Mexican Wedding Cookies (Polvorones)
Mexican wedding cookies, like turnovers, have many variations found around the world. Many of us know them as polvorones, pan de polvo, Russian tea cakes, or just plain old snowballs. Further afield, variations include kourabiedes (Greek) and ciastke kurche (Polish). You’ll find many more, but by any name, they’re a tiny explosion of sweetness that will leave you wanting just one more bite. Traditionally, they’re piled on tables, or placed in small packets of pretty paper called papél de china.
For holidays and special occasions, hosts may prepare them in small bundles as parting gifts for their guests. In fact, these are a terrific post holiday “thank you” gifts for the New Year. That’s why I’ve prepared two versions of these favorites. One’s a decadent delight for the holidays – with traditional ingredients. The second is a sugar-free version that retains all the melt-in-your-mouth flavors, but with much less guilt. When calories start to count at the New Year, we can still have our indulgences.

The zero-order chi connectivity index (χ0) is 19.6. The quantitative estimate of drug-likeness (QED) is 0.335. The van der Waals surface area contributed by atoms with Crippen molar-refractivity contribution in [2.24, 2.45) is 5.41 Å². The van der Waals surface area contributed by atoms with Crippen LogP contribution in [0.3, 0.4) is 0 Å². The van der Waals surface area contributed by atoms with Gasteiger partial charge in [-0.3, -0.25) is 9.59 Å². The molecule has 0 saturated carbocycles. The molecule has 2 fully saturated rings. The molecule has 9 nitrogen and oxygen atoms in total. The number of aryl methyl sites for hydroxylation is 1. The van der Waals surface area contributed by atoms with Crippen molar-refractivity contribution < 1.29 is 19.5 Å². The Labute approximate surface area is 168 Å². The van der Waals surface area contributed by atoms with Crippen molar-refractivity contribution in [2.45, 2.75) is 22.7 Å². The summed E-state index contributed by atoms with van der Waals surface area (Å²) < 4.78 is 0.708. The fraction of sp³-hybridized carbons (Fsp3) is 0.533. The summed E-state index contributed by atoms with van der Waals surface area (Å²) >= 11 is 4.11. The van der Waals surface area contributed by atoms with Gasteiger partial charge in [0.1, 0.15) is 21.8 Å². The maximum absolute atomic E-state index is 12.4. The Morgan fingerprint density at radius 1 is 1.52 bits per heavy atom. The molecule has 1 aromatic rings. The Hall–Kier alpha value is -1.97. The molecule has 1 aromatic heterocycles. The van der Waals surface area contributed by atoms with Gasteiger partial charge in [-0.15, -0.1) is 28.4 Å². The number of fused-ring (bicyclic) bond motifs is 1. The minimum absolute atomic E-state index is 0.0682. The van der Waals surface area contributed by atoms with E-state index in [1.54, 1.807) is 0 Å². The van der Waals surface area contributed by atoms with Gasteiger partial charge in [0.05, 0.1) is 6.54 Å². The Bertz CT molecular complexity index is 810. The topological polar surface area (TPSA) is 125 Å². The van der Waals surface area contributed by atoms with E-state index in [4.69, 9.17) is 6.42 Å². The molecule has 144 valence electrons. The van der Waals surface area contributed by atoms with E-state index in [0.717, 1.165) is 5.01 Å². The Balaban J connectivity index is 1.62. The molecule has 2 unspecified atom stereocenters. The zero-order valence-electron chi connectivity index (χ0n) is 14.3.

Presentation is also part of the fun. With a few colorful ribbons and food-grade bags or containers, these make delightful packages for delivery any time of year. For extra flair inside the bags, toss in some colored sprinkles or other edible adornments that coordinate with the season or a special theme. These little wedding cookies freeze well, too, so go ahead and make up a large batch and you’ll be prepared.
A few tips that may be helpful:
–You can substitute less-expensive walnuts for traditional pecans. Always let the nuts cool after toasting; otherwise, they can become gummy. Add flour in the food processor when grinding to absorb the oils.
–Cooking times can vary – check them frequently. Break one open and if there’s a small area inside that’s not quite done, don’t worry. They’ll firm up while cooling.
–Also, the trick in getting a beautiful powdery coating is to toss them in powdered sugar while they’re still warm, then give a sprinkle after they’ve cooled. Avoid using plastic bags for tossing; warm cookies will melt the plastic.
–One last note: don’t be put off by the addition of cornstarch to Splenda in the sugar-free version. That’s a standard ingredient in confectioner’s sugar, too.